Application & Deadline

Entries must be postmarked by the end of the day, December 5, 2015. They will not be returned. All applicants should receive notification of the results by February 10, 2016.

Mail or transmit entries to:

John Hagood
Chair, Gerd Muehsam Award Committee
National Gallery of Art
2000B South Club Drive

Landover MD 20785-3068

j-hagood@nga.gov

(202) 842-6688

Burning Questions

A few more to prepare you for tomorrow’s conversation in the Park Science Center, in which a group of unparalleled professionals will take apart art, archives, and digital stewardship apart and put them back together again.

  • When did artists realize that they wanted to document their art? Is this a new phenomenon?
  • Documentation gives non-artists contact with artist process. Is this challenging if the artist wants their process to remain opaque?
  • How does the ability to preserve art that was intended to be ephemeral affect the way the art is interacted with? Or the art itself?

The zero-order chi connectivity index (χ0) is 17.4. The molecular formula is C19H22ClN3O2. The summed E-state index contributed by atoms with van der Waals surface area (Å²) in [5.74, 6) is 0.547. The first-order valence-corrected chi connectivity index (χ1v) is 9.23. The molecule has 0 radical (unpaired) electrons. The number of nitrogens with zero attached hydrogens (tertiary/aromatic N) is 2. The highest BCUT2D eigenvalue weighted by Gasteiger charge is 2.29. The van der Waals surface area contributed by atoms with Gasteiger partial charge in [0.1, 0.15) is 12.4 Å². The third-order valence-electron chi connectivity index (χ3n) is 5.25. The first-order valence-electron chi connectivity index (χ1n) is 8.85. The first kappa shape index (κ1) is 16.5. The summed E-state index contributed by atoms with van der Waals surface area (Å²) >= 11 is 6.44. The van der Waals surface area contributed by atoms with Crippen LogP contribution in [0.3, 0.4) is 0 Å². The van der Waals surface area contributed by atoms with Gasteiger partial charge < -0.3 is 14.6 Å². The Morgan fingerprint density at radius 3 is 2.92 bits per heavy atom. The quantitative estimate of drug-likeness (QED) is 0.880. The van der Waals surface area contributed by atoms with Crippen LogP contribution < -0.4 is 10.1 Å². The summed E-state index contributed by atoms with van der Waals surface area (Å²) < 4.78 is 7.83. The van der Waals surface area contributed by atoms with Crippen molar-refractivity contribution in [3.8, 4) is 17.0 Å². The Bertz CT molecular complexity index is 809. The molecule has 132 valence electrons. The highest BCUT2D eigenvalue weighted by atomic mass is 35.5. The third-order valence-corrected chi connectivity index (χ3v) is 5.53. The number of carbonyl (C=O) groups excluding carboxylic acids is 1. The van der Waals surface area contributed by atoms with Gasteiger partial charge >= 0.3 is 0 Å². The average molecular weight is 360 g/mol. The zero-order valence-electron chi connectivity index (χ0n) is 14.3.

• Making art more accessible, conserving it for the long term. The primary considerations The Song Exploder podcast recently interviewed  Phil Evrum of the Microphones, who told a story about baking some of his decade-old tape in order to preserve it just long enough to digitize it. Any cool stories along those lines you can share?
  • Understanding of documentation in both the art and archives context. Is there a difference between art documentation and archiving priorities? How do we navigate between the two?
  • Can sensitivity and the affective nature of some art come through the digital wall?
  • Who gets to decide what is documented and what is not? Where does this documentation live? What issues have you had with access?
  • How do we create relationships between artists and archivists so that there is an open dialogue?
  • Let’s take some time to actually flesh out practical concerns vs. theoretical concerns
  • Cool idea: dynamic citations and attributions. Artists often pay homage to their influences when they’re describing a body of work. Link artists, works, and create relationships that weren’t as visible before? This has been done with text-based work, but technology that can capture visual attributes could be used to create new, unexpected parallels between works.How do you think a digital media approach could animate this concept? Link artists, works, and create relationships that weren’t as visible before?